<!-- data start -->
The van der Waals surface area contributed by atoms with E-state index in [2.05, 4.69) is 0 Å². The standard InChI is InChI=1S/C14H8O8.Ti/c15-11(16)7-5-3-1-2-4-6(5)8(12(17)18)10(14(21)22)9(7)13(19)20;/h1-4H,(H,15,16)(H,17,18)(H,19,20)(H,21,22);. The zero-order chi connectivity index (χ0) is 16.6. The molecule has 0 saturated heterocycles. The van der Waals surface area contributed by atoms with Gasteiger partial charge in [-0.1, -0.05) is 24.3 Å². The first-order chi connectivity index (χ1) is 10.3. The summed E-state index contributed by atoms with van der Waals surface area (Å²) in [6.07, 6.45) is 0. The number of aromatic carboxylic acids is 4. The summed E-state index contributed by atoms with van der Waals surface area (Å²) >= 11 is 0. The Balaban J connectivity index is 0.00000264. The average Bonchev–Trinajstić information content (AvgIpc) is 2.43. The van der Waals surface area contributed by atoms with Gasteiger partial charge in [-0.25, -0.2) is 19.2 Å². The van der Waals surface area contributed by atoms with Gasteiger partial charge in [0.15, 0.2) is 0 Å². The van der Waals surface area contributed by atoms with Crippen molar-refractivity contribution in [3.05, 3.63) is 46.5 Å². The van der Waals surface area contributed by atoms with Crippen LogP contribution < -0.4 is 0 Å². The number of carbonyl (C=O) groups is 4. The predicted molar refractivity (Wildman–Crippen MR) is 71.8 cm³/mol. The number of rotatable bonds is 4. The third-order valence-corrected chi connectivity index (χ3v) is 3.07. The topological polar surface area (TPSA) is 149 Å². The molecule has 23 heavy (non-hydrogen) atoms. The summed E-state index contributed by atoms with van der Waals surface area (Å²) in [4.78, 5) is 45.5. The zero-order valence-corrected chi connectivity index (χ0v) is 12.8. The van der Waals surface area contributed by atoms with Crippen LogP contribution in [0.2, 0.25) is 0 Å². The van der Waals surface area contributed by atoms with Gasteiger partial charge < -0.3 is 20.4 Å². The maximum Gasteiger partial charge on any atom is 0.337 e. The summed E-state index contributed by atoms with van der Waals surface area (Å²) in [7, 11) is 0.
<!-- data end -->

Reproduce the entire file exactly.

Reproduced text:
The van der Waals surface area contributed by atoms with E-state index in [2.05, 4.69) is 0 Å². The standard InChI is InChI=1S/C14H8O8.Ti/c15-11(16)7-5-3-1-2-4-6(5)8(12(17)18)10(14(21)22)9(7)13(19)20;/h1-4H,(H,15,16)(H,17,18)(H,19,20)(H,21,22);. The zero-order chi connectivity index (χ0) is 16.6. The molecule has 0 saturated heterocycles. The van der Waals surface area contributed by atoms with Gasteiger partial charge in [-0.1, -0.05) is 24.3 Å². The first-order chi connectivity index (χ1) is 10.3. The summed E-state index contributed by atoms with van der Waals surface area (Å²) in [6.07, 6.45) is 0. The number of aromatic carboxylic acids is 4. The summed E-state index contributed by atoms with van der Waals surface area (Å²) >= 11 is 0. The Balaban J connectivity index is 0.00000264. The average Bonchev–Trinajstić information content (AvgIpc) is 2.43. The van der Waals surface area contributed by atoms with Gasteiger partial charge in [-0.25, -0.2) is 19.2 Å². The van der Waals surface area contributed by atoms with Gasteiger partial charge in [0.15, 0.2) is 0 Å². The van der Waals surface area contributed by atoms with Crippen molar-refractivity contribution in [3.05, 3.63) is 46.5 Å². The van der Waals surface area contributed by atoms with Crippen LogP contribution < -0.4 is 0 Å². The number of carbonyl (C=O) groups is 4. The predicted molar refractivity (Wildman–Crippen MR) is 71.8 cm³/mol. The number of rotatable bonds is 4. The third-order valence-corrected chi connectivity index (χ3v) is 3.07. The topological polar surface area (TPSA) is 149 Å². The molecule has 23 heavy (non-hydrogen) atoms. The summed E-state index contributed by atoms with van der Waals surface area (Å²) in [4.78, 5) is 45.5. The zero-order valence-corrected chi connectivity index (χ0v) is 12.8. The van der Waals surface area contributed by atoms with Crippen LogP contribution in [0.2, 0.25) is 0 Å². The van der Waals surface area contributed by atoms with Gasteiger partial charge < -0.3 is 20.4 Å². The maximum Gasteiger partial charge on any atom is 0.337 e. The summed E-state index contributed by atoms with van der Waals surface area (Å²) in [7, 11) is 0.